I have been running the ISC DHCP server on my Raspberry Pi 4B latest Buster build with a static IP which acts as the gateway, DHCP, DNS and IDS/IPS server on my home network. Following the online documentation, I was able to install, setup and get it up and running after a brief struggle.

In doing so, I also came across a bug in the ISC DHCP server that causes it not to start if there's an existing DHCPD (here and rather eloquently described here) file in /run/dhcpd.pid. Everytime I would test it out, I had to delete the /run/dhcpd.pid file and then it would work like a charm.

I had the worst time last evening when due to a brief electricity outage, the entire network infrastructure had to reboot (just the router, APs and the Pi). Since the DHCP was disabled on the router, other machines didn't not have a valid IP and for a brief period until I was able to set static IPs on some devices, my network was essentially useless. Since the Pi was operated headless, I had to google and find a way of connecting the Pi directly to my computer over LAN and then use the SSH to make amends.

The first thing I did was to try to see why the static IP settings wouldn't work. What made the Pi unreachable over the network? I couldn't figure out an obvious answer here except that the ISC DHCP server failed to start and probably that led to the Pi being unrecognizable over the network? That still didn't make a lot of sense to me considering I had set the static IPs in the network interfaces file.

The device would remain unreachable over the network until and unless I moved the DHCP control back into the router.

I then began experimenting with the idea of running a script at startup that would kill the DHCP process first, delete the /run/dhcpd.pid file and then restart the dhcpd service.

Here's what the shell script and the service files look like:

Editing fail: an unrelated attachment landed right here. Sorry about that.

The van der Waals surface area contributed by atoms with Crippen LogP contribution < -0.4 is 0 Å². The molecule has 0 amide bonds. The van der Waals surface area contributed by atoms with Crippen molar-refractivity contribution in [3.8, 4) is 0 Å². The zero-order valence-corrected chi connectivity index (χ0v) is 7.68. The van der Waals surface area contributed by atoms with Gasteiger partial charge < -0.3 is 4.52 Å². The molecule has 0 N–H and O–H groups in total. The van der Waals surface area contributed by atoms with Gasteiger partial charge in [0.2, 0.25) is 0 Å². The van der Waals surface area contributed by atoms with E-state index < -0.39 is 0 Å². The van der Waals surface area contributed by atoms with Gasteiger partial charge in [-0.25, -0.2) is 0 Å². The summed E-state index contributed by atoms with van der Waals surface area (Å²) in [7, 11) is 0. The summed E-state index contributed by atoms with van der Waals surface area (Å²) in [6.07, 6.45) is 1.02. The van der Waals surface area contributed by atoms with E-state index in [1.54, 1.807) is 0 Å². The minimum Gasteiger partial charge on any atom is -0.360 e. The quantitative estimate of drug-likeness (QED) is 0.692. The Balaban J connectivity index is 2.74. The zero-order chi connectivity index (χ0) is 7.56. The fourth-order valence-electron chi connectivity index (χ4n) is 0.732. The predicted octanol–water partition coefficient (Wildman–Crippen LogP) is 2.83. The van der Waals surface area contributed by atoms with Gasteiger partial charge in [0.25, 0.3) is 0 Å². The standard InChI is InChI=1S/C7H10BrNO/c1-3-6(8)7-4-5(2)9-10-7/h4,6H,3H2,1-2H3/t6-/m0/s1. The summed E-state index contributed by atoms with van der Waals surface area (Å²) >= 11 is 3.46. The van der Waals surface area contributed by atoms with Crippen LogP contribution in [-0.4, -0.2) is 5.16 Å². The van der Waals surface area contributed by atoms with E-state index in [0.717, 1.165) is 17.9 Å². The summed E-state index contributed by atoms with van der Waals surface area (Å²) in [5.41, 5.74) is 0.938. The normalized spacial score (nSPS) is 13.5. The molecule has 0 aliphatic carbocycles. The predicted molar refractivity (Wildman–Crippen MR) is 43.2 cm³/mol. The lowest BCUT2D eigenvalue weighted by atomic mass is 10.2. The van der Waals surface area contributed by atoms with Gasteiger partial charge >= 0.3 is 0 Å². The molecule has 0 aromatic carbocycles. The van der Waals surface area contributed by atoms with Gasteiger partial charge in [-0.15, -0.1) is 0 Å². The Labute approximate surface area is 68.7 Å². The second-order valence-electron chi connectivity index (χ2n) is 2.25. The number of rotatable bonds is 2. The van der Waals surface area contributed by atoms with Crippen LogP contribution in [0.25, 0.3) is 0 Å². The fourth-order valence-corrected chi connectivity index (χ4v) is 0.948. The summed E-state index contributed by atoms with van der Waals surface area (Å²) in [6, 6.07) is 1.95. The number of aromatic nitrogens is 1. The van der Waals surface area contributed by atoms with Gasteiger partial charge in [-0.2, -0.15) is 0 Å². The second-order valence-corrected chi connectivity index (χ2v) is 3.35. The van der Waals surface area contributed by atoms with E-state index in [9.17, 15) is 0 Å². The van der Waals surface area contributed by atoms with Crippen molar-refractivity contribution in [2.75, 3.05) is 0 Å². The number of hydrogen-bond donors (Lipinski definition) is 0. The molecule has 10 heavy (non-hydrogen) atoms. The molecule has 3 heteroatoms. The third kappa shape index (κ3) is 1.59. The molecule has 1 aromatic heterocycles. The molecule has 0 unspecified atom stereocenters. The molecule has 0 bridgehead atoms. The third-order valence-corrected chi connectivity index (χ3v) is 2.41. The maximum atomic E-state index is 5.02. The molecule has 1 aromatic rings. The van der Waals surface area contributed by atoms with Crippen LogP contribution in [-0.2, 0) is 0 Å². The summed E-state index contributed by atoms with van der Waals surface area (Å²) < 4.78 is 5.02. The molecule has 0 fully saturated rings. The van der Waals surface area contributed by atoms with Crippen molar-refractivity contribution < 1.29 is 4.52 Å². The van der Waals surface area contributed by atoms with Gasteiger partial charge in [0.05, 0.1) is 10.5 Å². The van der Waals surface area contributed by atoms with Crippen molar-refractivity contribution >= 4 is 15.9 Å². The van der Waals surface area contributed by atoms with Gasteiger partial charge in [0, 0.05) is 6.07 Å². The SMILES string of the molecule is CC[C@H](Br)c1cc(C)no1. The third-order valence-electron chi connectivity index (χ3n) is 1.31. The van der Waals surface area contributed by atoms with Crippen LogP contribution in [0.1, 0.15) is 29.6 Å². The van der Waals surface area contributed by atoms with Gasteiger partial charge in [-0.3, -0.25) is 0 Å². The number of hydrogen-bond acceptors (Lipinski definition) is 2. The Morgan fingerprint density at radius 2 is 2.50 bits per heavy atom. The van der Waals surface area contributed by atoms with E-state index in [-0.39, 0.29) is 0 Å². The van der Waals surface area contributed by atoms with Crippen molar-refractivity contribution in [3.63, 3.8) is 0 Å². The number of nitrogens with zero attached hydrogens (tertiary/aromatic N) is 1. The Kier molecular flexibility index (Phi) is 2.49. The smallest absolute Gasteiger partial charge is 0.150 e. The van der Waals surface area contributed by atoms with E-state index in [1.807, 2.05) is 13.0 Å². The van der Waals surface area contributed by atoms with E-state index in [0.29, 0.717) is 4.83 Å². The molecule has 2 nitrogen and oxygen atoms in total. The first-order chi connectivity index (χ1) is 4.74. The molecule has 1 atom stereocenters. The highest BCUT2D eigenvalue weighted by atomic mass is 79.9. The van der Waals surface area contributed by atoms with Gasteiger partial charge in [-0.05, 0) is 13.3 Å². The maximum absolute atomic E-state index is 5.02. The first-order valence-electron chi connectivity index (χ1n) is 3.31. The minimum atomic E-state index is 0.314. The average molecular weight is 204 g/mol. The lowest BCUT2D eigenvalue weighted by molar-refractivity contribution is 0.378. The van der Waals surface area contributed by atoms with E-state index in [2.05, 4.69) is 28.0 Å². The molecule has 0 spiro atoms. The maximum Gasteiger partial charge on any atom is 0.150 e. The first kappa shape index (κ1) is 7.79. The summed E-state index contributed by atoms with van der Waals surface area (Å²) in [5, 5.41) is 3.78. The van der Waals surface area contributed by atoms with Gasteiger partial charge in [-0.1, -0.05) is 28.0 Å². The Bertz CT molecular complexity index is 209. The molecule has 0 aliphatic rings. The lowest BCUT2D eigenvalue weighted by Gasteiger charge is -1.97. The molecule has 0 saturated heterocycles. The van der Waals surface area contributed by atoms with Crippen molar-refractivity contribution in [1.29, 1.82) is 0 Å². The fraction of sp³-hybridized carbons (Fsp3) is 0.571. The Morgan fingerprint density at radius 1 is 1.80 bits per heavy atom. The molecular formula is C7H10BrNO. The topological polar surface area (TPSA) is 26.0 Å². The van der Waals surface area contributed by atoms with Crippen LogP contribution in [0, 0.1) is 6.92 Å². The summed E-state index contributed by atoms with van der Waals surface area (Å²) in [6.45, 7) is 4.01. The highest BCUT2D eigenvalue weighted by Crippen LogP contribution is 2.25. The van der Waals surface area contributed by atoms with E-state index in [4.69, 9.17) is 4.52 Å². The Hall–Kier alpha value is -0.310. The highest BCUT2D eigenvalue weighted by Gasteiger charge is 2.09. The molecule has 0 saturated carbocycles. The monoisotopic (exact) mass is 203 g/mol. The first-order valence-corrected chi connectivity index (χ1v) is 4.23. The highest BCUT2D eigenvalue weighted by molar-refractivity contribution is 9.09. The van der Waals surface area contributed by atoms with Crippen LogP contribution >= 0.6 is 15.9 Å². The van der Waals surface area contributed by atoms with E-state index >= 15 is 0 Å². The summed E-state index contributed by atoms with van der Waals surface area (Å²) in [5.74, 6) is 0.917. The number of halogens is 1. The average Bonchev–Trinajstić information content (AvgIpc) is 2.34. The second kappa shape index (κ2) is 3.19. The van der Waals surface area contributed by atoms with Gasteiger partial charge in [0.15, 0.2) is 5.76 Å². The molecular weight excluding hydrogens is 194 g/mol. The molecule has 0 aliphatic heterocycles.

set -e
    set echo off
    #sudo killall dhcpcd 
    #sudo rm -rf /run/dhcpd.pid 
    #sudo service isc-dhcp-server restart &
    chmod u+x /usr/bin/dhcpdrelease.sh

    Description=DHCPD Release
    sudo systemctl start dhcprelease
    sudo systemctl enable dhcprelease

This had no effect yet again. The Pi would again go unreachable over the network prompting me to again connect it over LAN, SSH and comment out the shell script.

I am an amateur at best when it comes to Unix and would not know how the DHCP daemon behaves in Unix/Pi OS or what is necessarily even the best way to run such a script at boot.

I'm merely trying to automate the following things upon reboot:

  1. The device have a valid IP and be reachable/pingable over network
  2. Delete the dhcp.pid file
  3. Restart ISC DHCP Service

I can't possibly have a network-wide breakdown in case of a power cycling.

I would like for the router to purely handle the wifi and the internet connection interface while delegating much of the muscle power to the Pi. Right now I have reverted the DHCP control back to the router while delegating only the DNS to the Pi. The network interfaces file has been reverted to taking the dynamic IP from the router. The IDS runs within this framework so its not necessarily the most effective. I would want the Pi to be the gateway for the network.

I strongly suspect that the DHCP service is to blame here but I'll admit having little to no clue whatsoever on how to fix this.

  • 1
    Guess: It's an issue how systemd/networkd and the ISC DHCP server interact. If you kill a ISC DHCP server under systemd control, systemd will try to restart it. When you then at the same time restart your own, things will get interesting. So you need to debug this on the systemd level. – dirkt Jul 4 at 10:29

Can't really call this an 'answer' as the bug has not been resolved and prevents one from an 'unmanaged' experience.

I just installed Pi-Hole and rolled the DNS, DHCP servers into one.

The network issue however took an interesting turn during my trials and errors yesterday. I noticed that when the code for static IP was enforced in the interfaces file, there would be severe problems with the interfaces. How I realized this was that I had an external wi-fi adapter connected to the USB port and it would show no signs of powering on. I then went on to comment out static IP enforcement in the network interfaces file and used only the /etc/dhcpd.conf. This might seem basic, obvious even but the network interfaces file had a clear instruction to deal with the static IP in the latter. I set that, reboot and viola!

"Houston, Tranquility base here. The Pi has landed."

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